Despite having recently extended eligibility to all adults, Moore County is seeing reduced demand for the coronavirus vaccine.
Fewer residents are signing up for shots through the local health department. Robert Wittmann, director of the department, said the county appears to be approaching a “saturation point of the willing.”
“The supply has come to the point where we’re overtaking the current demand,” Wittmann said during Monday’s meeting of the Moore County Board of Health.
FirstHealth of the Carolinas, the county’s largest medical provider, is reporting a similar drop in interest. Emily Sloan, director of public relations for FirstHealth, said the company had several openings available for a vaccination clinic in Pinehurst on Wednesday.
“Unfortunately, we are experiencing a decrease in demand for the vaccine in Moore County,” she said.
Data from the N.C. Department of Health and Human Services show that 25,046 residents, or about a quarter of the county’s total population, had been fully vaccinated as of Tuesday. Only six counties had higher percentages of inoculated residents, according to DHHS.
Nearly 55 percent of injections in Moore County have gone to people aged 65 and older. The same age group accounted for just 43 percent of vaccinations administered across the state.
“The elderly are doing pretty well, but it’s the young folks that we’re going to need to bring along,” Wittmann said. “But the good news is that the elderly are the ones at the highest risk. The more we get those people vaccinated and build a bubble around them, the less problematic the younger people are going to be.”
He added: “A lot of the younger people come down with the disease with either mild or no symptoms, and then they walk away with immunity without having to get vaccinated the old-fashioned way.”
Still, Wittmann said the health department is “stepping up our educational campaign” to encourage more residents to get vaccinated. He said the agency is using social media videos, posters and billboards to reach younger residents and people in marginalized communities.
The Moore County Health Department is administering shots by appointment at its office and at the neighboring Agricultural Center building in Carthage. In order to receive an appointment, residents must call (910) 947-7468 from 10 a.m. to 7 p.m. on Tuesdays or from 8 a.m. to 5 p.m. on Wednesdays, Thursdays and Fridays. The hotline is not staffed on Mondays or weekends.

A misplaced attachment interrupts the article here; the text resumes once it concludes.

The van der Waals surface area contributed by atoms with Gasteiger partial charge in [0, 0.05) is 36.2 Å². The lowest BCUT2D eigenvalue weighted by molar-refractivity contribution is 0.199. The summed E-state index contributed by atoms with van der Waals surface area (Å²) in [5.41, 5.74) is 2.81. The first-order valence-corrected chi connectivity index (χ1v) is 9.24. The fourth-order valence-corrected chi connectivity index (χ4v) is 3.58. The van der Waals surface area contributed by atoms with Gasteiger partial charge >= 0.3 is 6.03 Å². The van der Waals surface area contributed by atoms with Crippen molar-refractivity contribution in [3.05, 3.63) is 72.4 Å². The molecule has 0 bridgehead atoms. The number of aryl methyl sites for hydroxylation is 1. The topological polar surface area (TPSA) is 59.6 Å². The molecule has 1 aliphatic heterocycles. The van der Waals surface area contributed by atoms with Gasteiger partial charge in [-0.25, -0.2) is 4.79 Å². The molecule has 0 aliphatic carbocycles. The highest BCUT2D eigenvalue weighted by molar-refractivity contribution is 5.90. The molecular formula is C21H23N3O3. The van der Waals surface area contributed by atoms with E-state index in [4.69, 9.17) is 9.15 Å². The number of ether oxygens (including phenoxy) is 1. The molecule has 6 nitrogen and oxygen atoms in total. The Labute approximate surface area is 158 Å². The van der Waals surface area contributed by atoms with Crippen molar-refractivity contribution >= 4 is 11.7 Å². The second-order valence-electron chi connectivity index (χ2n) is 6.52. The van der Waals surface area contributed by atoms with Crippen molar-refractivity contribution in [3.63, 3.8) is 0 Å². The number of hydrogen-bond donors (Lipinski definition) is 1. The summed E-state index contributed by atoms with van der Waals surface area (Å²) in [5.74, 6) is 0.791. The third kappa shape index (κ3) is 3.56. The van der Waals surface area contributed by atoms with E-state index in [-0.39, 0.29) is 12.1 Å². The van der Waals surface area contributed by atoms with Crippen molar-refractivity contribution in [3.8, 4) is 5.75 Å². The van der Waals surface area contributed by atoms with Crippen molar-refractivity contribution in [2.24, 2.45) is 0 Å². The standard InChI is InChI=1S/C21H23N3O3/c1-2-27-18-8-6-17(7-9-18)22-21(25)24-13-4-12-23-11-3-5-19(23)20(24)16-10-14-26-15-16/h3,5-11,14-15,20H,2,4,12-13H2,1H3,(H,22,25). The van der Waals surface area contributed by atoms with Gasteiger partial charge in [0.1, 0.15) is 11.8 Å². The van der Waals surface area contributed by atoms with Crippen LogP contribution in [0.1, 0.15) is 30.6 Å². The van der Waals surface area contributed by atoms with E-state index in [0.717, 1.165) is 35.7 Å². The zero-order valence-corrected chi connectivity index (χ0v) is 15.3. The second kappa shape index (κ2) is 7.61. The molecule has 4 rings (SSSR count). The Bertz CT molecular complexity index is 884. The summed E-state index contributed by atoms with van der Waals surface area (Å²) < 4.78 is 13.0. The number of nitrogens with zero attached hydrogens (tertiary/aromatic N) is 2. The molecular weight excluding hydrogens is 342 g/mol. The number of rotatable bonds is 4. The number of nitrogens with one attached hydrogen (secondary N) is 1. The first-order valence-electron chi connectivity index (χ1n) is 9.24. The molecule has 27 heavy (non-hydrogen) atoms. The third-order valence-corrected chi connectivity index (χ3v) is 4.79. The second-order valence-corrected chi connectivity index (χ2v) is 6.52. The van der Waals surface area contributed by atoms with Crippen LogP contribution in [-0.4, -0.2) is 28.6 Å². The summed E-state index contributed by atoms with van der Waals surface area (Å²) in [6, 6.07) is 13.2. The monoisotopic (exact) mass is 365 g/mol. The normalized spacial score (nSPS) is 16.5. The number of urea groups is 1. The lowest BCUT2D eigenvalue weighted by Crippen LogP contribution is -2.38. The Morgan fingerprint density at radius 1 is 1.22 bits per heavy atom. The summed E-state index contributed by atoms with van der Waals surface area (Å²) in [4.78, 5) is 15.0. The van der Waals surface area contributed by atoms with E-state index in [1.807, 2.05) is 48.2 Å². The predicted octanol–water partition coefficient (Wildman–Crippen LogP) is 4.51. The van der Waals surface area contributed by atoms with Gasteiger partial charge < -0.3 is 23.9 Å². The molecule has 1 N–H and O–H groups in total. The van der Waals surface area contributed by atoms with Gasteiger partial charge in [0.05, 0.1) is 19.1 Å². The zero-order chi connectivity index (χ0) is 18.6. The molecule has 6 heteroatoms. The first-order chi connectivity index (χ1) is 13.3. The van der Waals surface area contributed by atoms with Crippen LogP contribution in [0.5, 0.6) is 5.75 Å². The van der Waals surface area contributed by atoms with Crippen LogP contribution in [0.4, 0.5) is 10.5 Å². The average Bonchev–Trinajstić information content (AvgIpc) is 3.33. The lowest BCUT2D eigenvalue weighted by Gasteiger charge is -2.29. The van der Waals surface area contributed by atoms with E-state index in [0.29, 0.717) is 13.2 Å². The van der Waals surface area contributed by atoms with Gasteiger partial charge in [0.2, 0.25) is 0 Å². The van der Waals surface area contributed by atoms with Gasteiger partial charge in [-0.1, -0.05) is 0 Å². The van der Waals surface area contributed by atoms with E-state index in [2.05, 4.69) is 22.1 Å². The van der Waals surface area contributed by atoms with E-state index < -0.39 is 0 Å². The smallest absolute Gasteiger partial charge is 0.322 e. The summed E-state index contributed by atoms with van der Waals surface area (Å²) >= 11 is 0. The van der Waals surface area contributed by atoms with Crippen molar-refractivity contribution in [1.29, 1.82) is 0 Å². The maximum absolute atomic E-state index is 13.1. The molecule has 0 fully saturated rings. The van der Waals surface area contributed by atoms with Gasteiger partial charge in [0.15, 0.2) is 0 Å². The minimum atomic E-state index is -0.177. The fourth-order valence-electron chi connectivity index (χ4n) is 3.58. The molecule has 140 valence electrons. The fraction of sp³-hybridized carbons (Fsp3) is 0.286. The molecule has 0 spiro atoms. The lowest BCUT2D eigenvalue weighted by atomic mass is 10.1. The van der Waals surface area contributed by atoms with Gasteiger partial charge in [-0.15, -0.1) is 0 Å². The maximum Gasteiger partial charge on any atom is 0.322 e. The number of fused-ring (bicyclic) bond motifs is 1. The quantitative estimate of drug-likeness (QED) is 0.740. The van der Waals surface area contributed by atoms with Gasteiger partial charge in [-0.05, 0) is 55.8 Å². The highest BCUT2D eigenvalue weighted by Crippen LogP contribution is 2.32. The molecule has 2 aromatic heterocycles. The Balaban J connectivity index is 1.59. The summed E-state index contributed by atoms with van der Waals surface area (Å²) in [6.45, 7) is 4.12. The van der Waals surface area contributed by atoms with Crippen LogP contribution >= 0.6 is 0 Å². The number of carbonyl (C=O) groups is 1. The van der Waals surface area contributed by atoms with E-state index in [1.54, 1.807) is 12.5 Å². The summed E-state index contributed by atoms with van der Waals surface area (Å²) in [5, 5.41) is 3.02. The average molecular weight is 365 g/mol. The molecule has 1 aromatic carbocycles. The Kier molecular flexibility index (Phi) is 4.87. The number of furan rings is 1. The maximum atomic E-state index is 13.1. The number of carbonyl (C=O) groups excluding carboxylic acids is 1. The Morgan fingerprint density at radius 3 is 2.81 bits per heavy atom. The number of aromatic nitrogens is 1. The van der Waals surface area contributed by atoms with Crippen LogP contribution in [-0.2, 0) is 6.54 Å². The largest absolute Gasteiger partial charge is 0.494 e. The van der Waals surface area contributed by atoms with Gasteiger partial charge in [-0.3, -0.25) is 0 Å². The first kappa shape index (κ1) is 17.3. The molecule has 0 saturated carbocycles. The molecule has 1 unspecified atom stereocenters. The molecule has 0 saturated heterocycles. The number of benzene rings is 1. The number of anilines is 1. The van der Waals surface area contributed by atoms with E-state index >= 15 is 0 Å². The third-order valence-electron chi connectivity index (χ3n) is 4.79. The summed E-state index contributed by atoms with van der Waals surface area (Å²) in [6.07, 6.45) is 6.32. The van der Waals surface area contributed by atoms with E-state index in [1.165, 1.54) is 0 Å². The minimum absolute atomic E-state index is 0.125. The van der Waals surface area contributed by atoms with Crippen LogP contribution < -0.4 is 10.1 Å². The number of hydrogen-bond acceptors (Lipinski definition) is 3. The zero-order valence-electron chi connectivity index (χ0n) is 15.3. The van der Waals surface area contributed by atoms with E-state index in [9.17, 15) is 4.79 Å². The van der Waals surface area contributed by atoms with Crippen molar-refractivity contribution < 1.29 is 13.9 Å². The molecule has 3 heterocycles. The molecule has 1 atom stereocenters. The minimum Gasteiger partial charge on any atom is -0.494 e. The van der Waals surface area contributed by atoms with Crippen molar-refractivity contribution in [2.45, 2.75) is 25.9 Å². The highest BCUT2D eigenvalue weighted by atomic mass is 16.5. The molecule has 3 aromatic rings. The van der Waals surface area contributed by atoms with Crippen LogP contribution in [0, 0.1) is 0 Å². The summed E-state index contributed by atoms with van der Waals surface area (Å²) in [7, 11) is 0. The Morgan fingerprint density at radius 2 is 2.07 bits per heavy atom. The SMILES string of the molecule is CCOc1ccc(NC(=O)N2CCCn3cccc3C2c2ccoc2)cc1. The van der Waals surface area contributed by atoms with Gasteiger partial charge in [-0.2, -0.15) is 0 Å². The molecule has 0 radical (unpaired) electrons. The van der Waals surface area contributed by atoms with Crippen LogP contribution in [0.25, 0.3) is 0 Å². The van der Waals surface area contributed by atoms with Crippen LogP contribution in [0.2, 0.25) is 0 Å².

FirstHealth of the Carolinas is holding twice-a-week vaccination clinics at the Fair Barn in Pinehurst. Appointments must be scheduled online at schedule.firsthealth.org.
“We encourage anyone who wants a vaccine to register,” Sloan said.
Matt Garner, public information officer for the health department, said the area’s coronavirus trends have improved following two consecutive months of declining cases.
“We’re moving in the right direction,” Garner told the health board on Monday. “We’re creeping back down to the numbers that we saw in September and October.”
He noted that the county saw a rolling average of nine new infections for the week that ended March 24, the fewest recorded since July 18.
The county’s positivity rate for coronavirus testing stood at 5.3 percent on Monday, lower than the statewide average of 7 percent. Only four Moore County residents were being treated for COVID-19 at FirstHealth Moore Regional Hospital in Pinehurst, according to the health department.
A total of 8,440 cases have been confirmed in Moore County since the start of the pandemic, and at least 188 residents have died of the disease. More-contagious variants of the virus have been identified in other parts of the state, but Garner said those variants have yet to reach the Sandhills.
“The good news is early indications tell us that all of the currently available vaccines are effective at protecting people against the three variants,” he said.
Leo Santowasso, chairman of the Moore County Board of Health, said he was encouraged by the data presented on Monday.
“Everything seems to be trending in the right direction, even though some other parts of the country are having spikes,” he said.